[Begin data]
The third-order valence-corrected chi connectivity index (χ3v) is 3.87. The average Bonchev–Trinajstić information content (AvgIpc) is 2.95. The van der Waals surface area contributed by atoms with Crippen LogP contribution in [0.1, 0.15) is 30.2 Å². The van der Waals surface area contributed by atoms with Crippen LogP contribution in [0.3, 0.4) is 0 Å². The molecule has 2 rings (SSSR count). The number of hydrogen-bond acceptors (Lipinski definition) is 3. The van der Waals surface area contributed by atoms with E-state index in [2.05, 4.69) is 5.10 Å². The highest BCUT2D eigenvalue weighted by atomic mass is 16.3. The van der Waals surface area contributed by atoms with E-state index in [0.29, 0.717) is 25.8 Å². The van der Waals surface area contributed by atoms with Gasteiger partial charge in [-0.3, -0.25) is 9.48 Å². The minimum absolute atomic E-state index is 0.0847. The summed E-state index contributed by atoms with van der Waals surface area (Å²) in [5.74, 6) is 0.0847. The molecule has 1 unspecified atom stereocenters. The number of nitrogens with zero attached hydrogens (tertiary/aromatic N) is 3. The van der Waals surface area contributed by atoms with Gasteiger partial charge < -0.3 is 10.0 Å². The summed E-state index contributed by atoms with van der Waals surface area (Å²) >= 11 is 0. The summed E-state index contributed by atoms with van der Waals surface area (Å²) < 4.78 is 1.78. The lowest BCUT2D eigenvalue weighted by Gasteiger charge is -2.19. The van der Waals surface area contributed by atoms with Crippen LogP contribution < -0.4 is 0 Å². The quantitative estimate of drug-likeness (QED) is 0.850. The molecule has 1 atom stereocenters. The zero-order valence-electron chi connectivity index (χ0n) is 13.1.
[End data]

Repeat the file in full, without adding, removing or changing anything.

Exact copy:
The third-order valence-corrected chi connectivity index (χ3v) is 3.87. The average Bonchev–Trinajstić information content (AvgIpc) is 2.95. The van der Waals surface area contributed by atoms with Crippen LogP contribution in [0.1, 0.15) is 30.2 Å². The van der Waals surface area contributed by atoms with Crippen LogP contribution in [0.3, 0.4) is 0 Å². The molecule has 2 rings (SSSR count). The number of hydrogen-bond acceptors (Lipinski definition) is 3. The van der Waals surface area contributed by atoms with E-state index in [2.05, 4.69) is 5.10 Å². The highest BCUT2D eigenvalue weighted by atomic mass is 16.3. The van der Waals surface area contributed by atoms with E-state index in [0.29, 0.717) is 25.8 Å². The van der Waals surface area contributed by atoms with Gasteiger partial charge in [-0.3, -0.25) is 9.48 Å². The minimum absolute atomic E-state index is 0.0847. The summed E-state index contributed by atoms with van der Waals surface area (Å²) in [5.74, 6) is 0.0847. The molecule has 1 unspecified atom stereocenters. The number of nitrogens with zero attached hydrogens (tertiary/aromatic N) is 3. The van der Waals surface area contributed by atoms with Gasteiger partial charge < -0.3 is 10.0 Å². The summed E-state index contributed by atoms with van der Waals surface area (Å²) >= 11 is 0. The summed E-state index contributed by atoms with van der Waals surface area (Å²) < 4.78 is 1.78. The lowest BCUT2D eigenvalue weighted by Gasteiger charge is -2.19. The van der Waals surface area contributed by atoms with Crippen LogP contribution < -0.4 is 0 Å². The quantitative estimate of drug-likeness (QED) is 0.850. The molecule has 1 atom stereocenters. The zero-order valence-electron chi connectivity index (χ0n) is 13.1.